Hoffmann, T., Glasziou, P. P., Boutron, I., Milne, R., Perera, R., Moher, D., Altman, D. G., Barbour, V., Macdonald, H., Johnston, M., Lamb, S. E., Dixon-Woods, M., McCulloch, P., Wyatt, J. C., Chan, A.-W., & Michie, S. (2014). Better reporting of interventions: Template for intervention description and replication (TIDieR) checklist and guide. BMJ, 348. https://doi.org/10.1136/bmj.g1687
 Ferber, T., Wiggins, M., & Sileo, A. (2019). Advancing the use of core components of effective programs. https://forumfyi.org/knowledge-center/advancing-core-components/
Scott Cody of Insight Policy Research served as emcee each day, facilitating discussion and transition between each session listed below.
The event ran from 1:00 p.m. ET to approximately 5:10 p.m. ET each day.
1:00 – 1:15 p.m.
Naomi Goldstein (Office of Planning, Research, and Evaluation)
1:15 – 2:00 p.m.
Slide Deck: Designing Human Services for an Information-Rich World: Core Components in Context
Bruce F. Chorpita (University of California, Los Angeles)
Slide Deck: The Path to Core Components Approaches
Cheri Hoffman (Office of the Assistant Secretary for Planning and Evaluation)
2:00 – 3:05 p.m.
Slide Deck: Constructing and Deconstructing Evidence-Based Programs
Mark W. Lipsey (Vanderbilt University)
Slide Deck: Where Do Components Come from and Where Do They Fit In?
Bruce F. Chorpita (University of California, Los Angeles)
Slide Deck: What Do We Mean by Core Components?
Allison Dymnicki (American Institutes for Research)
3:05 – 3:15 p.m.
3:15 – 3:25 p.m.
3:25 – 4:10 p.m.
Slide Deck: Analyzing Core Components
Joshua R. Polanin (American Institutes for Research)
Slide Deck: Taxonomies and Ontologies: Organising Knowledge About Core Components
Susan Michie (University College London)
4:10 – 4:55 p.m.
Slide Deck: Core Components of Effective Prevention Programs for Youth
Sandra Jo Wilson (Abt Associates)
Slide Deck: Building a Knowledge Appliance: Components and Much More
Kimberly D. Becker (University of South Carolina)
4:55 – 5:05 p.m.
5:05 – 5:10 p.m.
1:00 – 1:10 p.m.
1:10 – 2:05 p.m.
Slide Deck: SEL Kernels: Turning Social-Emotional Learning into Components
Stephanie M. Jones (Harvard University)
Slide Deck: Synthesis to Use: Building a Bridge from Research to Practice
Poonam Borah (The Forum for Youth Investment)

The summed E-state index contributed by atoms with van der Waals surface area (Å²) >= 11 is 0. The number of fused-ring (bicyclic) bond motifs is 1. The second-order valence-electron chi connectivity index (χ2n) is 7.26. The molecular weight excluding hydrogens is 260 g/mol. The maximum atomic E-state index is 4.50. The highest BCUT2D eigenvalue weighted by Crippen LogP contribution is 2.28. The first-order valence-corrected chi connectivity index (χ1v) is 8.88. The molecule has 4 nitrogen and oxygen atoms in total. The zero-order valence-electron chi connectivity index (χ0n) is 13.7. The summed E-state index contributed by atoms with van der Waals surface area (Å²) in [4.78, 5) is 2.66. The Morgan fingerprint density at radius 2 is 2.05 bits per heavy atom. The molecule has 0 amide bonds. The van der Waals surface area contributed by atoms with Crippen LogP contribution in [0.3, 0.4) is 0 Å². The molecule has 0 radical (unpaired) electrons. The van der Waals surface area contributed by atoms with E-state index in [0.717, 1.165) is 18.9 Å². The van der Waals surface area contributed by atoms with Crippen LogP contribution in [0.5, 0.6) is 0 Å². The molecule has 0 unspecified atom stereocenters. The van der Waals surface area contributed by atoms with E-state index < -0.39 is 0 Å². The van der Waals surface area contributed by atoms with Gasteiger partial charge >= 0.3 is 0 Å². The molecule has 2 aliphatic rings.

Moderator and Q&A Discussion:
Amanda Coleman (Office of Planning, Research, and Evaluation)
2:05 – 3:15 p.m.
Slide Deck: Components Research in Social Services Settings: An Agency’s Perspective
Eleanor Castillo-Sumi (Uplift Family Services)
Slide Deck: Using Core Components to Optimize Family-Based Prevention in Title I Schools
Nancy Gonzales (Arizona State University)
Slide Deck: The Importance of Equity in Evidence Based Program Implementation
Dirk Butler (United Way of National Capital Area)
3:15 – 3:25 p.m.
3:25 – 4:05 p.m.
Jeffrey C. Valentine (University of Louisville)
Allison Metz (University of North Carolina at Chapel Hill)
Sean Grant (Indiana University)
4:05 – 4:50 p.m.
Megan E. Lizik (Department of Labor)
Sarah Oberlander (Office of the Assistant Secretary for Planning and Evaluation)
Kyle Peplinski (Maternal and Child Health Bureau)
Kay O’Neill (Johns Hopkins University)
Kriti Jain (Office of Planning, Research, and Evaluation)
4:50 – 5:10 p.m.
Scott Cody (Insight Policy Research)
Jenessa Malin (Office of Planning, Research, and Evaluation)
Session 1 Videos: Welcome and Opening Remarks by Naomi Goldstein
Session 2 Videos: Motivation, Use and Current Debates
Session 3 Videos: Describing the Diversity of Core Components Approaches
Session 4 Videos: Defining, Identifying and Testing Components
Session 5 Videos: Synthesis: Two Methodological Examples
Session 6 Videos: Synthesis to Use: Building a Bridge from Research to Practice
Session 8 Videos: Current Debates and Future Areas of Exploration
Session 9 Videos: Implications for the Federal Context